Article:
Member of the GRET-UQAM steering committee, lecturer, and doctoral student in education (Université de Sherbrooke), Patricia-Anne Blanchet is interested in theatre education from an Aboriginal and feminist perspective. Her career as a drama teacher and her artistic practice with the ecofeminist collective Les Tisserandes have led her to recognize the emancipatory potential of social theatre with marginalized women’s groups. 

Contribution by Katharina Stalder

Face-to-face learning, online learning, or “make do” learning—how do we teach dramatic arts during and after the health crisis?

In France, lockdowns forced conservatories to close their doors. The artist-educators in theatre have kept in touch with their students, while defending that it was not a teaching of the art of acting. Can theatre be taught at a distance? Inventing new forms of theatre will be vital if the pandemic continues. But the precision of acting, its adjustment, and its rehearsal, as well as informal learning (serendipity) are not compatible with telework. The constraints, nowadays sanitary, can stimulate the imagination to find artistic solutions. Rather than waiting for the technical means to be perfected in order to teach in a virtual rehearsal room, artist-educators have an important role to play in this process.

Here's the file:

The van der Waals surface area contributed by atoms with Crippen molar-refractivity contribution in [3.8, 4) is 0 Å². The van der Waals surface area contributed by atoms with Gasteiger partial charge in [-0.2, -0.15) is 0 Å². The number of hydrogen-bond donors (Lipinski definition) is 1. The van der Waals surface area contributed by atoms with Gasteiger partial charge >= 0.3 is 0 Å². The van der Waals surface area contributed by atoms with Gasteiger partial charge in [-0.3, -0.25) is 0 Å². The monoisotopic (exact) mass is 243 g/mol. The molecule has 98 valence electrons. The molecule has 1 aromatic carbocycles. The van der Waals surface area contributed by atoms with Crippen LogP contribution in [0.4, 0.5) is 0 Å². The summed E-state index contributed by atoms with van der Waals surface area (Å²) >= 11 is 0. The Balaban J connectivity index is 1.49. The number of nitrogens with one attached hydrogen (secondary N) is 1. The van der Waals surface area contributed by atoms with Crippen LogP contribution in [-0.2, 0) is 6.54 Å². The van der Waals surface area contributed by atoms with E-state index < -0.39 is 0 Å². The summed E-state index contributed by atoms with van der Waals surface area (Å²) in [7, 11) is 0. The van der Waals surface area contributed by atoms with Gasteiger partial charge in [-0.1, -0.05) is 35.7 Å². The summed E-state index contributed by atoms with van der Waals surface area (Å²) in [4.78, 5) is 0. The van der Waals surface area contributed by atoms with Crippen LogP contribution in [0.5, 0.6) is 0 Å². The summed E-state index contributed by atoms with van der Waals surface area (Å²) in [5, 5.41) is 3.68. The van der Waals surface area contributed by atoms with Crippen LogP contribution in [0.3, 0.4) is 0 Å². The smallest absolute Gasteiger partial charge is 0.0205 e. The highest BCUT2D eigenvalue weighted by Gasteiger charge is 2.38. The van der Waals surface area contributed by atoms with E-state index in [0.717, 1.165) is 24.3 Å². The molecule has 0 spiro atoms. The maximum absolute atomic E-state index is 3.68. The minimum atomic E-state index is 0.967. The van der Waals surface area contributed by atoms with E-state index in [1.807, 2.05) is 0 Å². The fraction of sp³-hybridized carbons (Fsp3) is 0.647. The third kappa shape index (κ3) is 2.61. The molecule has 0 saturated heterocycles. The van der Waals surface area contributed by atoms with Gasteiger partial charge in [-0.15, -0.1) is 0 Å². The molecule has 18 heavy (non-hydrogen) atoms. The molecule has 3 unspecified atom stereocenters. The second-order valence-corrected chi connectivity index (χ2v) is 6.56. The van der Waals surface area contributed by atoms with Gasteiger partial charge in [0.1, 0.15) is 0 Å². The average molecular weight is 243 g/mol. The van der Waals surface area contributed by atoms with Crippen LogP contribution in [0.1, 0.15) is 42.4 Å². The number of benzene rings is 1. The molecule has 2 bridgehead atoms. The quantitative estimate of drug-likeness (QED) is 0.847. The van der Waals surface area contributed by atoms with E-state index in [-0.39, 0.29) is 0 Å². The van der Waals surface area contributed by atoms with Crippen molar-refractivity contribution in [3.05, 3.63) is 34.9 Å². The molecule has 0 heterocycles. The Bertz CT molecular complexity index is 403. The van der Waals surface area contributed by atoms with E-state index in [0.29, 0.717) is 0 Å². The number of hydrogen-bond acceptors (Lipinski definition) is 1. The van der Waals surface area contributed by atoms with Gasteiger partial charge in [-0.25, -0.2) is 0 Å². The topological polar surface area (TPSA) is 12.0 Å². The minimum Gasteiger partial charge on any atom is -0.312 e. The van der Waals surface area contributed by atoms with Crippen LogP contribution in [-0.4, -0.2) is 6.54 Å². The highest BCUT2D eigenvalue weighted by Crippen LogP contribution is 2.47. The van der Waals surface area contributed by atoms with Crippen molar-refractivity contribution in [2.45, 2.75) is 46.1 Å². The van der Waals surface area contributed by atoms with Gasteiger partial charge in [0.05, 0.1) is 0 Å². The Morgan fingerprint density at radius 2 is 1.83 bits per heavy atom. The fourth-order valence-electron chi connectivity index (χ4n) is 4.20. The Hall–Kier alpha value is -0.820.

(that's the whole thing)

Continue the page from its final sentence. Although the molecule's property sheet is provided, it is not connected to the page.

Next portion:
Katharina Stalder is a director, translator, artist-educator, and researcher. She works with professional actors as well as with students. She translates plays from German and is a member of the Eurodram and Maison Antoine Vitez theatre translation networks. She teaches drama at the Conservatoire de Toulouse, gives courses at universities, and is writing a thesis on training for directing.